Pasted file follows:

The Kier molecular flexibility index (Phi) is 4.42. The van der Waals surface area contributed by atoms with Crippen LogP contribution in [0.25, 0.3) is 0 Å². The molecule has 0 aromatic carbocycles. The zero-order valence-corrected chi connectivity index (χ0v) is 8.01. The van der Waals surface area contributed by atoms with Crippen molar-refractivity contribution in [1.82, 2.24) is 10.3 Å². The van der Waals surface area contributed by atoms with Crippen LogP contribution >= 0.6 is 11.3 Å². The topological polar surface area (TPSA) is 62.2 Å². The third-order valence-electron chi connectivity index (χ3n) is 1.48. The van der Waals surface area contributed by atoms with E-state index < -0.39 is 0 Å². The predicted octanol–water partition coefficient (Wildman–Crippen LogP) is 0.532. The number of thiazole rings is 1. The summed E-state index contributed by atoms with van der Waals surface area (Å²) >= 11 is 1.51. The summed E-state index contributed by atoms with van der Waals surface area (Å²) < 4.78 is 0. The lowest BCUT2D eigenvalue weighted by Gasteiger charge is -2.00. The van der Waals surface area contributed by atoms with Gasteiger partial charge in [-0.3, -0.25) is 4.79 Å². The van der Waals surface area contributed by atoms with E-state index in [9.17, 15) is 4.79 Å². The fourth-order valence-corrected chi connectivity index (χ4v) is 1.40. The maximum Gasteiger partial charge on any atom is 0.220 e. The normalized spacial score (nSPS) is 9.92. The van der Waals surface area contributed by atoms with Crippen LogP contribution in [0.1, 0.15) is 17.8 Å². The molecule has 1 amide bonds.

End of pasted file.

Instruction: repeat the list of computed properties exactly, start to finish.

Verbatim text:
The Kier molecular flexibility index (Phi) is 4.42. The van der Waals surface area contributed by atoms with Crippen LogP contribution in [0.25, 0.3) is 0 Å². The molecule has 0 aromatic carbocycles. The zero-order valence-corrected chi connectivity index (χ0v) is 8.01. The van der Waals surface area contributed by atoms with Crippen molar-refractivity contribution in [1.82, 2.24) is 10.3 Å². The van der Waals surface area contributed by atoms with Crippen LogP contribution >= 0.6 is 11.3 Å². The topological polar surface area (TPSA) is 62.2 Å². The third-order valence-electron chi connectivity index (χ3n) is 1.48. The van der Waals surface area contributed by atoms with E-state index < -0.39 is 0 Å². The predicted octanol–water partition coefficient (Wildman–Crippen LogP) is 0.532. The number of thiazole rings is 1. The summed E-state index contributed by atoms with van der Waals surface area (Å²) >= 11 is 1.51. The summed E-state index contributed by atoms with van der Waals surface area (Å²) < 4.78 is 0. The lowest BCUT2D eigenvalue weighted by Gasteiger charge is -2.00. The van der Waals surface area contributed by atoms with Gasteiger partial charge in [-0.3, -0.25) is 4.79 Å². The van der Waals surface area contributed by atoms with E-state index in [9.17, 15) is 4.79 Å². The fourth-order valence-corrected chi connectivity index (χ4v) is 1.40. The maximum Gasteiger partial charge on any atom is 0.220 e. The normalized spacial score (nSPS) is 9.92. The van der Waals surface area contributed by atoms with Crippen LogP contribution in [0.1, 0.15) is 17.8 Å². The molecule has 1 amide bonds.